The problem with this whole system is that it often starts with when the hiring need is recognized. This means that right out of the gate, everybody’s acting more reactively than proactively. Not many people are able to make good decisions when they’re rushed, fearful, or otherwise under the gun, and hiring is a major decision. A perception of scarcity encourages companies to rush through creating the job description, posting, interviews, etc. Candidates who similarly feel desperate apply for jobs they don’t want or aren’t qualified for just to get ‘something’.
We all know that activity reduces anxiety, regardless of the value of the activity. With both parties in the process doing ‘something’ to alleviate their fear, good decisions don’t happen.
To get out of the rat trap, companies can take the first step by taking time when there aren’t urgent hiring needs to craft their hiring strategy (for more information on this, see Bonus 3 – Designing your Hiring Process, in the Leadership Toolbox on my site).
During this stage, companies should take a thorough look at the current structure with an eye for not only today, but also towards what will be needed in one and five years’ time if anticipated revenue goals are hit. If you’re company is in ‘the zone’ of transitioning from $5 million to $25 million, or from $55 million to $100 million over the next few years, you need to be especially vigilant about creating structures that allow for the communication and handoffs that will be required with the added volume, as well as the need to develop more formalized systems and processes. This likely means that the current positions need to be re-examined.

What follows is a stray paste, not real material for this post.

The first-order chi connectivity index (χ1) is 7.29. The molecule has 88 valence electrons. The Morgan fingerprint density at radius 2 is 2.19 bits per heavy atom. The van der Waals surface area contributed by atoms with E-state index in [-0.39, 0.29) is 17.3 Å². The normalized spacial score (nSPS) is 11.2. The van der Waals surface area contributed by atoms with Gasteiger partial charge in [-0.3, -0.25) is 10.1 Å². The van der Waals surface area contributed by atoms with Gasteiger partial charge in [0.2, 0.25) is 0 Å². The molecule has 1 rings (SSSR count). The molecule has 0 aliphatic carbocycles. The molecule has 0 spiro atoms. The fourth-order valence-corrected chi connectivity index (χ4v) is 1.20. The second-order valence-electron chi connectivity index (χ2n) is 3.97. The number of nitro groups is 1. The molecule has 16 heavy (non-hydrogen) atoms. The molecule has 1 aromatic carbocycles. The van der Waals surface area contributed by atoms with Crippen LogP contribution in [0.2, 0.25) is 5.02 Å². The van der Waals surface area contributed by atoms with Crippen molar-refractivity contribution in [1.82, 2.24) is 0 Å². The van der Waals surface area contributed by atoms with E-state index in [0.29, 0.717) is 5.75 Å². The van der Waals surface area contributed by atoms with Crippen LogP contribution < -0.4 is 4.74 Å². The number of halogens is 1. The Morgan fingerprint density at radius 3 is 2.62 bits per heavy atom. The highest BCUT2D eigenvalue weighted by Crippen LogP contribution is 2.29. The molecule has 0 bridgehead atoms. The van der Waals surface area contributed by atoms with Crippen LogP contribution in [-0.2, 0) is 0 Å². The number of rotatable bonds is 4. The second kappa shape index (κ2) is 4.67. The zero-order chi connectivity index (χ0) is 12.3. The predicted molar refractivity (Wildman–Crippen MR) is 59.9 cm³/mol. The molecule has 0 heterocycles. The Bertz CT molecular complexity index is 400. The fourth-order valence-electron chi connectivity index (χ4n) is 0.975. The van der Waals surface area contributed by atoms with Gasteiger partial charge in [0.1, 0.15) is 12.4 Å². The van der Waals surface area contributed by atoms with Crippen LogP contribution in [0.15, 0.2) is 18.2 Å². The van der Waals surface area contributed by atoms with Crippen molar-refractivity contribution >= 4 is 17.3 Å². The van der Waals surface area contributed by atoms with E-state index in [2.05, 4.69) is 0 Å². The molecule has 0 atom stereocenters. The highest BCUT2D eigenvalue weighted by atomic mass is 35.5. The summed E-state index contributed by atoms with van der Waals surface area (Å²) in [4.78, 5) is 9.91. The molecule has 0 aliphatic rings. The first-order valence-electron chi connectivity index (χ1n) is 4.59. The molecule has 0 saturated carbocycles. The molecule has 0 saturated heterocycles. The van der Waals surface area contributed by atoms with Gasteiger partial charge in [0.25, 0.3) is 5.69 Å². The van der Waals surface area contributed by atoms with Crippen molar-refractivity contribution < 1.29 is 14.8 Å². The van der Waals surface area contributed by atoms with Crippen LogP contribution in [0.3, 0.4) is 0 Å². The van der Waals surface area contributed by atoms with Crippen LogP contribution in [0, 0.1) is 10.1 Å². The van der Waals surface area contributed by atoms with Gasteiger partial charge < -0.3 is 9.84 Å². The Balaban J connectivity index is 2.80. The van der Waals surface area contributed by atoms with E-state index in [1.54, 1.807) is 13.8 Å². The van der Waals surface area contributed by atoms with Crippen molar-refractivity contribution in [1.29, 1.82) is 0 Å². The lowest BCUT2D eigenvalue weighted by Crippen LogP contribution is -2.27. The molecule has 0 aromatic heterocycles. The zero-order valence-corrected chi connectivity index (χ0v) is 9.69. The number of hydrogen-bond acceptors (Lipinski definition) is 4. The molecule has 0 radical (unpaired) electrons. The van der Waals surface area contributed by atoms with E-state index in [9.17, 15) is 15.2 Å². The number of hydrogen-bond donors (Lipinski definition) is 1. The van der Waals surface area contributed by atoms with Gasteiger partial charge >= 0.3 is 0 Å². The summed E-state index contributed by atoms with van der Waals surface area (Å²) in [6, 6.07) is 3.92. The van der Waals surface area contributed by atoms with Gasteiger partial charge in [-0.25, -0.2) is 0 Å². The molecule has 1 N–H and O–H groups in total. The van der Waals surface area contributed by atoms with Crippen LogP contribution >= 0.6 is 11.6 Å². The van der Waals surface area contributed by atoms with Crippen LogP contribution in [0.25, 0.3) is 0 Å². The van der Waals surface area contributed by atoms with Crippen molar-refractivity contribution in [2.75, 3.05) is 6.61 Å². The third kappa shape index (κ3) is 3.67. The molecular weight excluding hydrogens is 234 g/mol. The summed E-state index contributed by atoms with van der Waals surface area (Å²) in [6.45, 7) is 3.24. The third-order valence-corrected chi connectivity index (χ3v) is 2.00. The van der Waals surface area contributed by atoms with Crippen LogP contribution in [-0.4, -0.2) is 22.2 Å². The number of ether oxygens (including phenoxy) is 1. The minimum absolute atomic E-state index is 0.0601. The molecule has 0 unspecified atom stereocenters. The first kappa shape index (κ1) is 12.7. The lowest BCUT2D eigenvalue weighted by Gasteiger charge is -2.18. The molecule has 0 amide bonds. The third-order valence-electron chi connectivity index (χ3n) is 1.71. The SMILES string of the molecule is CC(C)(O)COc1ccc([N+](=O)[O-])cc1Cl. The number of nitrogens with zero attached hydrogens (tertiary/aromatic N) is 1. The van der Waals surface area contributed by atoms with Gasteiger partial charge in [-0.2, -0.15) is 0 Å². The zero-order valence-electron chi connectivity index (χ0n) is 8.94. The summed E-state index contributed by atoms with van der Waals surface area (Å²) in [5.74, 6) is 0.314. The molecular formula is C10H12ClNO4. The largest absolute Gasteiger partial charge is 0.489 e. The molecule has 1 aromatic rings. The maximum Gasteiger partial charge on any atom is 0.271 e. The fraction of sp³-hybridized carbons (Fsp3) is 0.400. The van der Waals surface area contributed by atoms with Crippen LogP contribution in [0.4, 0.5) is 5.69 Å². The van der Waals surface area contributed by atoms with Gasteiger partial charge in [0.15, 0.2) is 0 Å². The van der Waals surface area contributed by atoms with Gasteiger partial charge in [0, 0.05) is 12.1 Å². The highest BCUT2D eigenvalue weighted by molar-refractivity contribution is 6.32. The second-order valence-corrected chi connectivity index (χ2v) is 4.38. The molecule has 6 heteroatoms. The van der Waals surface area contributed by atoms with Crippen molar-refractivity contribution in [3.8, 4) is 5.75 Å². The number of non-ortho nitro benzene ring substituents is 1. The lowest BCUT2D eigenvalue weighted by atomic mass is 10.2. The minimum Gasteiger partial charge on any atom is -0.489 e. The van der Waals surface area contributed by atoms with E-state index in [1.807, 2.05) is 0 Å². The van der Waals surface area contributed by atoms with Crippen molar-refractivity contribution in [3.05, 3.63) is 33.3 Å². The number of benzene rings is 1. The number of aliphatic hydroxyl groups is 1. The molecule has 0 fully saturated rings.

As a result, companies should emerge with an idea of the responsibilities and skillsets that will be required in the future. This will allow for a proactive building of a pipeline in anticipation of future needs.
At the end of the day, this isn’t ‘science’ or processes. It’s people talking to people. If your employees love working for you, they’ll tell other people. If you love your company, you’ll be excited about it. There’s no shame in meeting people now even if you don’t have a hiring need. If you know who you’re looking for, you can start meeting them. Build a network, make friends, and keep in touch. That way, when it is time to hire someone, you’ll know exactly what it will take to fill the position and hopefully you’ll already know someone. And, if you don’t have the perfect person already in your network, and need to search, at least you’ll be calm and prepared, as will your hiring managers and HR team to competently assess the perfect candidate.
And make sure to let everyone you interview know when you’ve made a choice. That’s just good manners.
Carrie Maldonado is the founder of Today’s Leadership Solutions, a Seattle-based consulting firm providing comprehensive organizational development solutions for companies who are growing and who truly value their people. With certified Executive Coaches, Organizational Behavior Management (OBM) practitioners, SPHR-certified HR professionals, and Organizational Development Specialists, Carrie’s team brings a unique perspective and a cross-functional approach to providing workplace solutions that work. Carrie can be reached for consultation at email@example.com